Juneau schools Superintendent Gary Bader is optimistic after a day of negotiating with the teachers' union.
The Juneau School District resumed contract negotiations with the Juneau Education Association on Wednesday.
"We began at 9 o'clock yesterday morning and concluded about 7 o'clock last night," Bader said this morning. "We did not reach a tentative agreement, but I think it's fair to say we made substantive progress."
The two sides declared an impasse over pay and benefits in April. A federal mediation in May failed to produce a contract. The teachers' current contract ended June 30, but its terms are in effect.
Juneau's roughly 350 teachers now make $31,418 to $61,268 a year, depending on experience and college credits. The school district said the average salary is about $47,300.
The rates on the teachers' salary schedule haven't gone up since fall 1994, when the rates were increased by 2.9 percent. Teachers have said that because of inflation a teacher at the bottom of the schedule, for example, has lost $4,300 in spending power compared with such a teacher in 1994.
In contrast, city and state employees in Juneau often have received increases in their salary schedules since 1995. And many such employees also move up the schedule annually in what are called merit raises.
The other way for teachers to get more money is to move up the salary schedule, which rewards experience and college credits. But in Juneau that movement is negotiated as part of the contract.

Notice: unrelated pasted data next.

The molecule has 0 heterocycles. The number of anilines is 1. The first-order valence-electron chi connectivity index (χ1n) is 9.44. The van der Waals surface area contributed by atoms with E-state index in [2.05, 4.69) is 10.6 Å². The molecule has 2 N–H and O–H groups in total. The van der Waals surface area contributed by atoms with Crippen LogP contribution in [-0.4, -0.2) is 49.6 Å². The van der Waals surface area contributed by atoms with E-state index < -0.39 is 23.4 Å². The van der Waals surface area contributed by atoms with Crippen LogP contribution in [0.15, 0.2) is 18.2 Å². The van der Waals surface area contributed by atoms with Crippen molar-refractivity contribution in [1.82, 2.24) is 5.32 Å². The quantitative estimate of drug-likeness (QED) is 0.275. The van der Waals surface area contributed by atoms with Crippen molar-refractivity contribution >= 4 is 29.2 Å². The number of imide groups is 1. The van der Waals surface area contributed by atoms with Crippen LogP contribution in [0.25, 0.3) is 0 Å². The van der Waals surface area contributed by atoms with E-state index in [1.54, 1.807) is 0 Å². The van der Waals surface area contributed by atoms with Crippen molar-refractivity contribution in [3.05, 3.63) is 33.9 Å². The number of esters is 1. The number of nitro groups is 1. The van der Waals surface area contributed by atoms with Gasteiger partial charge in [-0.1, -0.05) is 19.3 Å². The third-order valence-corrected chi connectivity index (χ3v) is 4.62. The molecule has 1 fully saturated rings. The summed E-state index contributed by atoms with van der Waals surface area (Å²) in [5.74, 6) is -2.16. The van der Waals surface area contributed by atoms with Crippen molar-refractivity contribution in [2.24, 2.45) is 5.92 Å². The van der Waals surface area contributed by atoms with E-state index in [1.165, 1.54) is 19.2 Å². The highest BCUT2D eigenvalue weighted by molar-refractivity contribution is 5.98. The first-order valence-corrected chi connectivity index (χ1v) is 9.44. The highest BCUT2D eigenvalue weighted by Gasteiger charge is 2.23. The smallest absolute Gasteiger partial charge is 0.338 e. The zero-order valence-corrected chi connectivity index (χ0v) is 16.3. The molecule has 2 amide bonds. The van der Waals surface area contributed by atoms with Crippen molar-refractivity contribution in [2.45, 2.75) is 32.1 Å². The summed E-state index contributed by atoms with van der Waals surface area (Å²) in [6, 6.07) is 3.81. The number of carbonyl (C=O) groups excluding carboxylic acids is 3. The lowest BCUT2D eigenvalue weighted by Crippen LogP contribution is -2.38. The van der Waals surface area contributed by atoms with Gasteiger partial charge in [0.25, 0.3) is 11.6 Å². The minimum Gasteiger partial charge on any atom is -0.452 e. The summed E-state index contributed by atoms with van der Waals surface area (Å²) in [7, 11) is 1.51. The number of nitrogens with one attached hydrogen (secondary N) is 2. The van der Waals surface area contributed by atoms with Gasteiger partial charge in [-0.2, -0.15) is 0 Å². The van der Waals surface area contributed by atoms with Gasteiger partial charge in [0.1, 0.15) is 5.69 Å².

Since 1995, Juneau teachers haven't always moved up the salary schedule. In three years they moved up the schedule only half-way through the year, the teachers' union has said.
In 1996, teachers accepted a lower pay scale for new hires. The current contract, negotiated two years ago, merged all teachers onto the lower scale. Although current teachers didn't take a pay cut, the more experienced teachers now face smaller gains when they move up the reduced-rate schedule.
Meanwhile, teachers who have reached the maximum salary won't get a raise unless the rates on the schedule go up. About a quarter of Juneau's teachers have reached the maximum pay, said Human Resources Director Patti Carlson.
And more than another quarter of the teachers have reached the maximum pay within their level of college education. They will not see raises unless they acquire more college credits and the contract allows movement on the schedule.
Teachers told the School Board in May that the lack of raises is demoralizing and would lead to more teachers leaving the school district at a time when it is getting harder to hire new teachers.
Bader said the number of resignations and retirements is up over last year, but not out of line with other years. About six openings remain to be filled, partly because some specialists are hard to find and partly because some resignations were recent, Carlson said.
Bader said the parties haven't set a date to negotiate again.
Representatives of the teachers' union couldn't be reached immediately for comment.
Eric Fry can be reached at email@example.com.
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